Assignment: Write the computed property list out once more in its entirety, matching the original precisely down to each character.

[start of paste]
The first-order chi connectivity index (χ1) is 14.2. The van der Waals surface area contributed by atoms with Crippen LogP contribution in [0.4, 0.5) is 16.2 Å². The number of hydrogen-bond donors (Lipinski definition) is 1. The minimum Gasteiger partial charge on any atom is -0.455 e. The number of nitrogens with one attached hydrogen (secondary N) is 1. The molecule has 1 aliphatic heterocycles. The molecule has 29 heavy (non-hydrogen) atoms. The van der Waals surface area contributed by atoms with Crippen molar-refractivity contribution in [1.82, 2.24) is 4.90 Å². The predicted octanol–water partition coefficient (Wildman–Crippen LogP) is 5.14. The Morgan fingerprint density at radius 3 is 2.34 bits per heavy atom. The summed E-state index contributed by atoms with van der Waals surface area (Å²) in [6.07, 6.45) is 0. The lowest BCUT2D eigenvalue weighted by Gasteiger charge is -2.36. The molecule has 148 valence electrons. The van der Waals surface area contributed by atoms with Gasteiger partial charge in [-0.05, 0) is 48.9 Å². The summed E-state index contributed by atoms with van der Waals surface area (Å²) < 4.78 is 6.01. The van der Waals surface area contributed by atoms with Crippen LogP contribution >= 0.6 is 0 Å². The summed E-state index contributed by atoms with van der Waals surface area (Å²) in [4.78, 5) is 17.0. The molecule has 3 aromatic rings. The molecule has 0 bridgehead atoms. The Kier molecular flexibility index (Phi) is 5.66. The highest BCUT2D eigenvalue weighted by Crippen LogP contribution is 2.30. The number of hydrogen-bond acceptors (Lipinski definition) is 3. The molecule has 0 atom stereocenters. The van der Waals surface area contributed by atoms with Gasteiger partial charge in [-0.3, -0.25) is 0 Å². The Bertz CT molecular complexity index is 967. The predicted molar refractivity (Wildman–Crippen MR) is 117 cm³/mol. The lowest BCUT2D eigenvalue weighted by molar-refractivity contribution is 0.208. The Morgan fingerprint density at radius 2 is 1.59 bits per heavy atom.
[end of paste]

The first-order chi connectivity index (χ1) is 14.2. The van der Waals surface area contributed by atoms with Crippen LogP contribution in [0.4, 0.5) is 16.2 Å². The number of hydrogen-bond donors (Lipinski definition) is 1. The minimum Gasteiger partial charge on any atom is -0.455 e. The number of nitrogens with one attached hydrogen (secondary N) is 1. The molecule has 1 aliphatic heterocycles. The molecule has 29 heavy (non-hydrogen) atoms. The van der Waals surface area contributed by atoms with Crippen molar-refractivity contribution in [1.82, 2.24) is 4.90 Å². The predicted octanol–water partition coefficient (Wildman–Crippen LogP) is 5.14. The Morgan fingerprint density at radius 3 is 2.34 bits per heavy atom. The summed E-state index contributed by atoms with van der Waals surface area (Å²) in [6.07, 6.45) is 0. The lowest BCUT2D eigenvalue weighted by Gasteiger charge is -2.36. The molecule has 148 valence electrons. The van der Waals surface area contributed by atoms with Gasteiger partial charge in [-0.05, 0) is 48.9 Å². The summed E-state index contributed by atoms with van der Waals surface area (Å²) < 4.78 is 6.01. The van der Waals surface area contributed by atoms with Crippen LogP contribution >= 0.6 is 0 Å². The summed E-state index contributed by atoms with van der Waals surface area (Å²) in [4.78, 5) is 17.0. The molecule has 3 aromatic rings. The molecule has 0 bridgehead atoms. The Kier molecular flexibility index (Phi) is 5.66. The highest BCUT2D eigenvalue weighted by Crippen LogP contribution is 2.30. The number of hydrogen-bond acceptors (Lipinski definition) is 3. The molecule has 0 atom stereocenters. The van der Waals surface area contributed by atoms with Gasteiger partial charge in [-0.3, -0.25) is 0 Å². The Bertz CT molecular complexity index is 967. The predicted molar refractivity (Wildman–Crippen MR) is 117 cm³/mol. The lowest BCUT2D eigenvalue weighted by molar-refractivity contribution is 0.208. The Morgan fingerprint density at radius 2 is 1.59 bits per heavy atom.